We use Mathematica software, version 8, to calculate the expectation and bias of *I*^{2} analytically. This Methods section introduces notation, assumptions, and statistical properties, and describes the calculations that we submitted to Mathematica. The Results section will give the results of those calculations.

### Meta-analysis

Meta-analysis summarizes the results of *K* studies, each of which has sample size *n*_{
k
}, *k* = 1,…,*K*. In each study, there is a true effect *β*_{
k
} estimated by \( {\widehat{\beta}}_k \), with a true standard error *σ*_{
k
} estimated by \( {\widehat{\sigma}}_k \), or, equivalently, a true variance \( {\sigma}_k^2 \) estimated by \( {\widehat{\sigma}}_k^2 \). With large *n*_{
k
}, the quantity \( \left({\widehat{\beta}}_k-{\beta}_k\right)/{\widehat{\sigma}}_k \) approaches a standard normal distribution according to the central limit theorem.

Two models can be used in meta-analysis: a *fixed-effects* model and a *random-effects* model. Some confusion is possible because the term fixed effects is used in two different senses [15]. In some literature, the term fixed effects means that the *K* study effects *β*_{
k
} are assumed to be homogeneous. We use the term fixed effects in its other sense, where it means that we seek only to generalize about the *K* studies in the meta-analysis. The true effects *β*_{
k
} can be either homogeneous or heterogeneous, but they are regarded as fixed quantities. Because of sampling error, the *K* studies would produce different estimates \( {\widehat{\beta}}_k \) and \( {\widehat{\sigma}}_k \) if they were repeated, but the true effects *β*_{
k
} and true standard errors *σ*_{
k
} would not change.

Under a random-effects model, by contrast, we assume that the true effects *β*_{
k
} in the meta-analysis were drawn at random from a larger population of effects, and we seek to make inferences about that larger population [16]. So the *β*_{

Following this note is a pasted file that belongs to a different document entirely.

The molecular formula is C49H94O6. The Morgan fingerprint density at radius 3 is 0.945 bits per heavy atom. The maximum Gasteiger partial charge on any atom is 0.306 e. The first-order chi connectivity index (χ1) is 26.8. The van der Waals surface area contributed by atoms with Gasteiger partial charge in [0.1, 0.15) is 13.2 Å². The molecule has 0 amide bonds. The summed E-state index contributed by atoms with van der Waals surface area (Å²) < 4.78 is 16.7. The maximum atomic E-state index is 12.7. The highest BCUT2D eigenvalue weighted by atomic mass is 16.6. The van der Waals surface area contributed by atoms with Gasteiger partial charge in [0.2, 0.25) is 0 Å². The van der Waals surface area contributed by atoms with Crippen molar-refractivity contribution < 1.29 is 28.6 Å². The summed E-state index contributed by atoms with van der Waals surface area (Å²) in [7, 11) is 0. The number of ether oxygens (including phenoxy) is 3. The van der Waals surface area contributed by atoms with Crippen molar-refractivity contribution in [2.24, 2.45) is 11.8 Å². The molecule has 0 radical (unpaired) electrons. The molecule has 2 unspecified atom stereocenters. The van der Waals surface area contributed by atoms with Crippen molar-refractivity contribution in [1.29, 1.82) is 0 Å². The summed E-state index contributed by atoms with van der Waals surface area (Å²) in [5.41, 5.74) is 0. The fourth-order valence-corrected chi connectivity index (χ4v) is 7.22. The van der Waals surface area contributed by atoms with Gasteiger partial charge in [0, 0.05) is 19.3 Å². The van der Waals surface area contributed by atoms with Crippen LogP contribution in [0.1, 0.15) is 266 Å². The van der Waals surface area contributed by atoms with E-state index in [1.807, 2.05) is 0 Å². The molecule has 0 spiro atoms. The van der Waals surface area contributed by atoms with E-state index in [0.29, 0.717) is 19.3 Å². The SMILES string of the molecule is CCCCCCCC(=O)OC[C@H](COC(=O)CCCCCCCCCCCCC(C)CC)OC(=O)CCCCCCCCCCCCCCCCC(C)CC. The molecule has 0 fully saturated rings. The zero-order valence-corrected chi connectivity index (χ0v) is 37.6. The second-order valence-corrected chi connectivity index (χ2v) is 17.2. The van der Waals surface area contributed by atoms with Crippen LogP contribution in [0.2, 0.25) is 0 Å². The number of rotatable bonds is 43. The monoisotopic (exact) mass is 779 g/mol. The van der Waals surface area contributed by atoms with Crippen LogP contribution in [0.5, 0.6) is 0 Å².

k
} are not fixed quantities but random variables that would be different if a different sample were drawn from the population of effects.

### The estimand *ι*^{2}

In order to understand the properties of the estimator *I*^{2}, we must first define the quantity that is being estimated. We call the estimand *ι*^{2}. It represents the fraction of variance in the estimated effects \( {\widehat{\beta}}_k \) that is due to heterogeneity rather than measurement error.

More formally, the \( {\widehat{\beta}}_k \) vary from one study to another. The variance in \( {\widehat{\beta}}_k \) is partly due to the heterogeneity of the true effects *β*_{
k
} and partly due to estimation error summarized by the standard errors *σ*_{
k
}. By the law of total variance we have

$$ \begin{array}{c}V\left({\widehat{\beta}}_k\right)=V\left({\beta}_k\right)+E\left({\sigma}_k^2\right)\\ {}={\tau}^2+{\sigma}^2\end{array} $$

(1)

where *τ*^{2} = *V*(*β*_{
k
}) is the heterogeneity variance or between-study variance, and \( {\sigma}^2=E\left({\sigma}_k^2\right) \) is the average within-study variance. Under a fixed-effects model these variances and expectations refer only to the *K* effects *β*_{
k
} and standard errors *σ*_{
k
} in the meta-analysis. Under a random effects model *τ*^{2} refers to the larger population of effects, but *σ*^{2} still refers only to the *K* standard errors *σ*_{
k